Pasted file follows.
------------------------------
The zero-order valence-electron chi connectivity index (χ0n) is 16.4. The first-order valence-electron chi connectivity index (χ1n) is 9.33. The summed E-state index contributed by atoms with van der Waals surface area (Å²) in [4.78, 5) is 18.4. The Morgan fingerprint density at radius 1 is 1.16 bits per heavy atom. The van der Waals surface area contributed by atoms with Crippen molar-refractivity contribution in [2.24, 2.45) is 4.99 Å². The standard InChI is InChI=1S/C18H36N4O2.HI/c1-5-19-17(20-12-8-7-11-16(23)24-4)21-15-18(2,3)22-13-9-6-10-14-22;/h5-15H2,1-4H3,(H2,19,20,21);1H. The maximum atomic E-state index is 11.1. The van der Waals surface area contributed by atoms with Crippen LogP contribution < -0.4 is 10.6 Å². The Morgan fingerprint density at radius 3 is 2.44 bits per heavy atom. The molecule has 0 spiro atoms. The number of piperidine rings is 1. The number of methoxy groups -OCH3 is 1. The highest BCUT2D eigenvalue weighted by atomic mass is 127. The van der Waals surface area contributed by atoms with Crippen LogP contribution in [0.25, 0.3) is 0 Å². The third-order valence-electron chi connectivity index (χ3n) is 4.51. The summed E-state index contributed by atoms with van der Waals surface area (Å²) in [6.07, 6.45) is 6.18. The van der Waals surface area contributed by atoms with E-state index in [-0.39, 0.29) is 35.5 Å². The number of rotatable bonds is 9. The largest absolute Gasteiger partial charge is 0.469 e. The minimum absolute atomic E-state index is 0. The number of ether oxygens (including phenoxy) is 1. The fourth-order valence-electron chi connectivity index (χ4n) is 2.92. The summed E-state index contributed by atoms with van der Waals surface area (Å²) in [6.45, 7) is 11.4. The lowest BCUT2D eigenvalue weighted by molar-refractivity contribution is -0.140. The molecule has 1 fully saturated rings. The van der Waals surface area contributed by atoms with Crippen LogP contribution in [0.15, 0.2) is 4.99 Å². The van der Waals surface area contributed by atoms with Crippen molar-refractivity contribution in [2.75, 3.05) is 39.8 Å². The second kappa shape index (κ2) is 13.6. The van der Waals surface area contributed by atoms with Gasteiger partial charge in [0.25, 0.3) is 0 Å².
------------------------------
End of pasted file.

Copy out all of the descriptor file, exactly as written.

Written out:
The zero-order valence-electron chi connectivity index (χ0n) is 16.4. The first-order valence-electron chi connectivity index (χ1n) is 9.33. The summed E-state index contributed by atoms with van der Waals surface area (Å²) in [4.78, 5) is 18.4. The Morgan fingerprint density at radius 1 is 1.16 bits per heavy atom. The van der Waals surface area contributed by atoms with Crippen molar-refractivity contribution in [2.24, 2.45) is 4.99 Å². The standard InChI is InChI=1S/C18H36N4O2.HI/c1-5-19-17(20-12-8-7-11-16(23)24-4)21-15-18(2,3)22-13-9-6-10-14-22;/h5-15H2,1-4H3,(H2,19,20,21);1H. The maximum atomic E-state index is 11.1. The van der Waals surface area contributed by atoms with Crippen LogP contribution < -0.4 is 10.6 Å². The Morgan fingerprint density at radius 3 is 2.44 bits per heavy atom. The molecule has 0 spiro atoms. The number of piperidine rings is 1. The number of methoxy groups -OCH3 is 1. The highest BCUT2D eigenvalue weighted by atomic mass is 127. The van der Waals surface area contributed by atoms with Crippen LogP contribution in [0.25, 0.3) is 0 Å². The third-order valence-electron chi connectivity index (χ3n) is 4.51. The summed E-state index contributed by atoms with van der Waals surface area (Å²) in [6.07, 6.45) is 6.18. The van der Waals surface area contributed by atoms with E-state index in [-0.39, 0.29) is 35.5 Å². The number of rotatable bonds is 9. The largest absolute Gasteiger partial charge is 0.469 e. The minimum absolute atomic E-state index is 0. The number of ether oxygens (including phenoxy) is 1. The fourth-order valence-electron chi connectivity index (χ4n) is 2.92. The summed E-state index contributed by atoms with van der Waals surface area (Å²) in [6.45, 7) is 11.4. The lowest BCUT2D eigenvalue weighted by molar-refractivity contribution is -0.140. The molecule has 1 fully saturated rings. The van der Waals surface area contributed by atoms with Crippen LogP contribution in [0.15, 0.2) is 4.99 Å². The van der Waals surface area contributed by atoms with Crippen molar-refractivity contribution in [2.75, 3.05) is 39.8 Å². The second kappa shape index (κ2) is 13.6. The van der Waals surface area contributed by atoms with Gasteiger partial charge in [0.25, 0.3) is 0 Å².